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1 January 2011 Richness and Species Composition of Helminth Communities in Yellowfin Snook (Centropomus robalito) (Centropomidae) from Coastal Lagoons in Guerrero, Mexico
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Abstract

Adult yellowfin snook (Centropomus robalito) were collected between January and May 2008 (dry season), to assess the consistency (repeatability) of the species composition and richness of their helminth communities in 4 coastal lagoons from Guerrero, Mexico. Fifteen species of helminth were identified: 4 Monogenea, 6 Digenea, 1 Acanthocephala, and 4 Nematoda. The helminth communities in the 4 lagoons consisted mainly of marine autogenic species, were poor in richness and diversity, and exhibited low qualitative similarity at the component level (29.5% to 62.1%) and the infracommunity level (0.48 ± 0.30 to 0.69 ± 0.19), indicating that species composition and richness of the helminth communities of C. robalito are not predictable at a spatial scale. Significant nestedness occurred in the infracommunities of all lagoons, as well as among 2 sampling periods in Tres Palos Lagoon, suggesting a certain degree of structure in species composition in infracommunities in space and time.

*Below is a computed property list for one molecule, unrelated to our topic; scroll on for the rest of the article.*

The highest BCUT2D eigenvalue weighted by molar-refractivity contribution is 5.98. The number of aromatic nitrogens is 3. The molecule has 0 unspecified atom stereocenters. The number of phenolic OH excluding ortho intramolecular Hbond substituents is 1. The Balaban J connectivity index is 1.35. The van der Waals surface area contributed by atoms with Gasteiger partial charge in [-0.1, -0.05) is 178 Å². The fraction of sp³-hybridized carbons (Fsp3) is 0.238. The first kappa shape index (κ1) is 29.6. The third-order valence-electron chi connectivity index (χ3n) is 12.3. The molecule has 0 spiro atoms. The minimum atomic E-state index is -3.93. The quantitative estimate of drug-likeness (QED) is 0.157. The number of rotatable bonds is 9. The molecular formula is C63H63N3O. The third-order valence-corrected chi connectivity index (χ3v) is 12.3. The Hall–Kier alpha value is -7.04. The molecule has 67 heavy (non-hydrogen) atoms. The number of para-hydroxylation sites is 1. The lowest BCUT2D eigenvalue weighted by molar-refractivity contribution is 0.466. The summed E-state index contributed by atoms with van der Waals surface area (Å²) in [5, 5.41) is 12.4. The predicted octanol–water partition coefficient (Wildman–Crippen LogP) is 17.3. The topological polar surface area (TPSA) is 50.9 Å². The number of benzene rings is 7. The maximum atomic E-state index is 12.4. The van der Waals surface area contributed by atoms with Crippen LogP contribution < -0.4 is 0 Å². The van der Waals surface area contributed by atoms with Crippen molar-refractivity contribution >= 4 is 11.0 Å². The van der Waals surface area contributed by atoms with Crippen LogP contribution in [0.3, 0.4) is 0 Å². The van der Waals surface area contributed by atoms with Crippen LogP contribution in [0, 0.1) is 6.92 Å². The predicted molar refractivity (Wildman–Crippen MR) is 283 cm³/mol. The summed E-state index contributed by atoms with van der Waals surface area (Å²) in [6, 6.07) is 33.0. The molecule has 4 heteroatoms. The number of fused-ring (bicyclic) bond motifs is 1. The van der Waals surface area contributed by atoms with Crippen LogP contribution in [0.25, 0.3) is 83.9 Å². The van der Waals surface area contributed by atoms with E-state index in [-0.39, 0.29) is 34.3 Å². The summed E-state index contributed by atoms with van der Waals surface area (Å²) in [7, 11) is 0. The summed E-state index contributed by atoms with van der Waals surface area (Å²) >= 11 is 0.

Juan Violante-González, Scott Monks, Agustín Rojas-Herrera, and Salvador Gil Guerrero "Richness and Species Composition of Helminth Communities in Yellowfin Snook (Centropomus robalito) (Centropomidae) from Coastal Lagoons in Guerrero, Mexico," Comparative Parasitology 78(1), 84-94, (1 January 2011). https://doi.org/10.1654/4450.1
Published: 1 January 2011
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